I remember the feel and the sound of my dialysis catheter being pulled out of my arm. It was like handcuffs being taken off. I felt like a free woman. I had just received a beautiful healthy kidney and was able to pee for the first time in eight months.

I recently celebrated my 10-year kidney transplant anniversary. The last 10 years have been the best years of my life. I embrace life and live it to the fullest. My kidney donor, parents and doctors played a huge role in keeping me alive and every day I strive to make them proud.

Several years after my transplant, during a routine check-up at Johns Hopkins, I thought I would stop by the dialysis center for the first time since I was discharged. I wanted to see Bob Cogley. Thank him for all he had done for me. This time I stood outside of those white dialysis doors as a healthy, vibrant young woman. I was filled with excitement as those large white doors swung open and I saw Bob. He turned around and looked at me. I was beaming with a huge smile on my face. He didn’t recognize me at first. I said, “Bob, it’s Valen.” His expression at that moment will forever be embedded in my mind. He stood there in disbelief, our eyes welled up with emotion and I can still feel the huge hug we gave each other that day. He kept saying how beautiful I looked. We had been through so much. He had been with me on some of my darkest days. We had come so far.

A few years later, when the author of my biography interviewed Bob, I learned how momentous that day really was. Bob was about to switch careers and take another position outside of dialysis. He wanted to do something different with his life. Bob said, “I was hired and the paperwork was completed.” He said that when he saw my radiant smile that he knew his decision to leave this kind of work was totally wrong. “Moments after seeing her, I knew this is where I belong,” he said. “When I first met her, she was a very sick and scared child. She had so many bloody cysts on her kidneys. I had never encountered a patient who had undergone so much adversity at such a young age. She was looking death in the face. When I saw the beautiful and healthy woman standing before me after her transplant, I realized I had played a small part in her being alive. I realized then and there that I could not do anything else in my professional life, other than dialysis. So I ripped up the paperwork and here I am,” Bob said.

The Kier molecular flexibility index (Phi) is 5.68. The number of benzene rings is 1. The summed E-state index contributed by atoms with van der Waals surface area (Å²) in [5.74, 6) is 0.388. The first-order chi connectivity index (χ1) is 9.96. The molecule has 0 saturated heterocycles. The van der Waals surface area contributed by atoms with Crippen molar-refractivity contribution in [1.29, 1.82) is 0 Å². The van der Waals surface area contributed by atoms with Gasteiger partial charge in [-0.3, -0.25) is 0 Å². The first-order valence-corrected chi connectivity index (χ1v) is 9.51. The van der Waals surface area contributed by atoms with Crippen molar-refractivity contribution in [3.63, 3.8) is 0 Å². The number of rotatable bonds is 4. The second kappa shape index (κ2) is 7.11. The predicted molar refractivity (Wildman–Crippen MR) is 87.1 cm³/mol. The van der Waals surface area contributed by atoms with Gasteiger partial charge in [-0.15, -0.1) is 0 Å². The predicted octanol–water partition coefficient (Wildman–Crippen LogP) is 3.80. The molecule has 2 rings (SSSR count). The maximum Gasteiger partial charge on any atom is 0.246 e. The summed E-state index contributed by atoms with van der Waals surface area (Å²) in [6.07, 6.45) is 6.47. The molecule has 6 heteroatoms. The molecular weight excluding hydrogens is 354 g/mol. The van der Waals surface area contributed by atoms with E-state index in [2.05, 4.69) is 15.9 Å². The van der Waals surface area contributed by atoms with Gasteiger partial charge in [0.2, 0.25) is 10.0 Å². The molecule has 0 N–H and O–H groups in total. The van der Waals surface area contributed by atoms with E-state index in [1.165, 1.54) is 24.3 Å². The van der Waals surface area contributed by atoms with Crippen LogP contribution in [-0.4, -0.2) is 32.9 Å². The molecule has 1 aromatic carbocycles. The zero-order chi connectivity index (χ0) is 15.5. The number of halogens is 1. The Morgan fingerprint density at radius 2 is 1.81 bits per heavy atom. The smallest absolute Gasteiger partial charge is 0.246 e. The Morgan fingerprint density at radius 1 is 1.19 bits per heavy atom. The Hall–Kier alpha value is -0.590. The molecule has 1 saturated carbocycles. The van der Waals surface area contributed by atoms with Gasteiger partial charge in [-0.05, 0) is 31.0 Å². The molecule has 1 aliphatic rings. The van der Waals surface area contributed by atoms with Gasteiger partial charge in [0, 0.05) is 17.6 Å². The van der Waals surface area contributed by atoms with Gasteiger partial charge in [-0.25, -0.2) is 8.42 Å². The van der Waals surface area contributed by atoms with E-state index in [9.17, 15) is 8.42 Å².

As all of this replayed in my mind, I sat in a daze with tears streaming down my face. It was a lot for me to digest that such a vital part of my medical team is no longer with us. I now smile knowing that I am part of Bob’s legacy; through the amazing care that was given to me and every one of his patients. His dedication and amazing qualities set an example for all caretakers. Once again I am reminded to never underestimate the powerful impact one can make on someone else’s life.

Link to the article on Renal Business Today’s website:

http://www.renalbusiness.com/articles/2012/11/a-dialysis-legacy.aspx

6 Comments

  1. Pam

    I totally enjoyed reading this beautiful story! What a strong person you are. I am in my fifties and just discovered I have PKD so I have been very lucky to have lived a normal life thus far. Your story makes me feel grateful for that. And I vow to also to not let it beat me.

    Reply
    • Valen Keefer

      Hi Pam,
      Wonderful to hear from you. I am really happy to hear that you enjoyed reading this story about Bob. Thankful that you have lived around 50 years without PKD having an impact on your life. It is music to my ears that we can say together…PKD Will Not Beat Me! 🙂

      Reply
  2. Minty Miller

    Valen, What an amazing story, so beautifully written, it made me weep.

    Reply
    • Valen Keefer

      Thank you very much Minty! I’m so lucky to have had Bob on my team of doctor’s and thankful to be able to share his story and legacy with all of you.

      Reply
  3. Tracy

    Valen, Nice to see your blog. I just started reading a couple of your blogs and hope to read all very soon. I think it is very vital for PKD patients to share their stories for so many reasons. I have a million, and am thinking about writing them in a journal before I forget. I made many mistakes after diagnosis at 25 years old. I feel the need to let people know what to watch out for. I too was told by the docs that, “If I was going get a disease, this one is a good one and that most people don’t have problems till 60 or 70.” Pam posted that she just found out at 50. Please Pam, do not ignore this disease, make sure your creatinine is tested at least once a year and learn, learn, learn. After a combination of bad doctors and not knowing much about how this disease progresses, I found myself in total failure. We really need to let people know what to expect. There are so many similar stories and then differences. Education could help so many. This blog helps!

    Reply
    • Valen Keefer

      Hi Tracy,
      Thank you so much for sharing your great advice. I completely agree! Hope you will continue to find this blog enjoyable and helpful. Take good care and I hope you will keep sharing with the readers!

      Reply